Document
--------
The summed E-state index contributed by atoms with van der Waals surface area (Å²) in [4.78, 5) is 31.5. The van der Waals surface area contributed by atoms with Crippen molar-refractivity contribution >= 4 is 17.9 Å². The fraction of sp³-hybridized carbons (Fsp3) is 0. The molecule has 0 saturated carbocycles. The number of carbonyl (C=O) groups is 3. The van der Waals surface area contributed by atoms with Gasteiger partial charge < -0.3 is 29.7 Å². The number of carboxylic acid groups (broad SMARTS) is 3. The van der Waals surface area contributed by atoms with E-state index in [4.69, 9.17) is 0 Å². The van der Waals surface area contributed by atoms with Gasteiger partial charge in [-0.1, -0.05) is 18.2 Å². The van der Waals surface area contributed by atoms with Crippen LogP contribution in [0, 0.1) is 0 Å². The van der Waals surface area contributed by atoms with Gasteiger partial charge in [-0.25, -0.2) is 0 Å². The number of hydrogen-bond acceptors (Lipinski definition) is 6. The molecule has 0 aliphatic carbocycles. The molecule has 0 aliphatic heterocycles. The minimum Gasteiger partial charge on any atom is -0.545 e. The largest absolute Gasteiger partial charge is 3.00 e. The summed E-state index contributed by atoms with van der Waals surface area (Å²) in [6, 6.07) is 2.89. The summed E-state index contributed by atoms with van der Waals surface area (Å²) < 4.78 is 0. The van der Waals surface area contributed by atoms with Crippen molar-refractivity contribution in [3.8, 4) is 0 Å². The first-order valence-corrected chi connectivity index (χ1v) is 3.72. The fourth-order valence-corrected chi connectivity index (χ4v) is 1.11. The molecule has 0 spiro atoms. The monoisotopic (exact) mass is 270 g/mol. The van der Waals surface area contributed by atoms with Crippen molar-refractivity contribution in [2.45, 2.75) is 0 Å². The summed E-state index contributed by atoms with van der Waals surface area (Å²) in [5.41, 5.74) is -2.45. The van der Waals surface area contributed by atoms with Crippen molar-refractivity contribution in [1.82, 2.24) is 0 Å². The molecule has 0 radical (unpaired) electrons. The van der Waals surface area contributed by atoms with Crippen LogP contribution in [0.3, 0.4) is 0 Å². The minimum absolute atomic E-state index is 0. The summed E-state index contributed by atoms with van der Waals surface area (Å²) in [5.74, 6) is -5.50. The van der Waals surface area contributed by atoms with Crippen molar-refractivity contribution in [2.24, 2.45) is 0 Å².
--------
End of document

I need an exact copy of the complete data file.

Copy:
The summed E-state index contributed by atoms with van der Waals surface area (Å²) in [4.78, 5) is 31.5. The van der Waals surface area contributed by atoms with Crippen molar-refractivity contribution >= 4 is 17.9 Å². The fraction of sp³-hybridized carbons (Fsp3) is 0. The molecule has 0 saturated carbocycles. The number of carbonyl (C=O) groups is 3. The van der Waals surface area contributed by atoms with Gasteiger partial charge < -0.3 is 29.7 Å². The number of carboxylic acid groups (broad SMARTS) is 3. The van der Waals surface area contributed by atoms with E-state index in [4.69, 9.17) is 0 Å². The van der Waals surface area contributed by atoms with Gasteiger partial charge in [-0.1, -0.05) is 18.2 Å². The van der Waals surface area contributed by atoms with Crippen LogP contribution in [0, 0.1) is 0 Å². The van der Waals surface area contributed by atoms with Gasteiger partial charge in [-0.25, -0.2) is 0 Å². The number of hydrogen-bond acceptors (Lipinski definition) is 6. The molecule has 0 aliphatic carbocycles. The molecule has 0 aliphatic heterocycles. The minimum Gasteiger partial charge on any atom is -0.545 e. The largest absolute Gasteiger partial charge is 3.00 e. The summed E-state index contributed by atoms with van der Waals surface area (Å²) in [6, 6.07) is 2.89. The summed E-state index contributed by atoms with van der Waals surface area (Å²) < 4.78 is 0. The van der Waals surface area contributed by atoms with Crippen molar-refractivity contribution in [3.8, 4) is 0 Å². The first-order valence-corrected chi connectivity index (χ1v) is 3.72. The fourth-order valence-corrected chi connectivity index (χ4v) is 1.11. The molecule has 0 spiro atoms. The monoisotopic (exact) mass is 270 g/mol. The van der Waals surface area contributed by atoms with Crippen molar-refractivity contribution in [2.45, 2.75) is 0 Å². The summed E-state index contributed by atoms with van der Waals surface area (Å²) in [5.41, 5.74) is -2.45. The van der Waals surface area contributed by atoms with Crippen molar-refractivity contribution in [1.82, 2.24) is 0 Å². The molecule has 0 radical (unpaired) electrons. The van der Waals surface area contributed by atoms with Crippen LogP contribution in [0.3, 0.4) is 0 Å². The minimum absolute atomic E-state index is 0. The summed E-state index contributed by atoms with van der Waals surface area (Å²) in [5.74, 6) is -5.50. The van der Waals surface area contributed by atoms with Crippen molar-refractivity contribution in [2.24, 2.45) is 0 Å².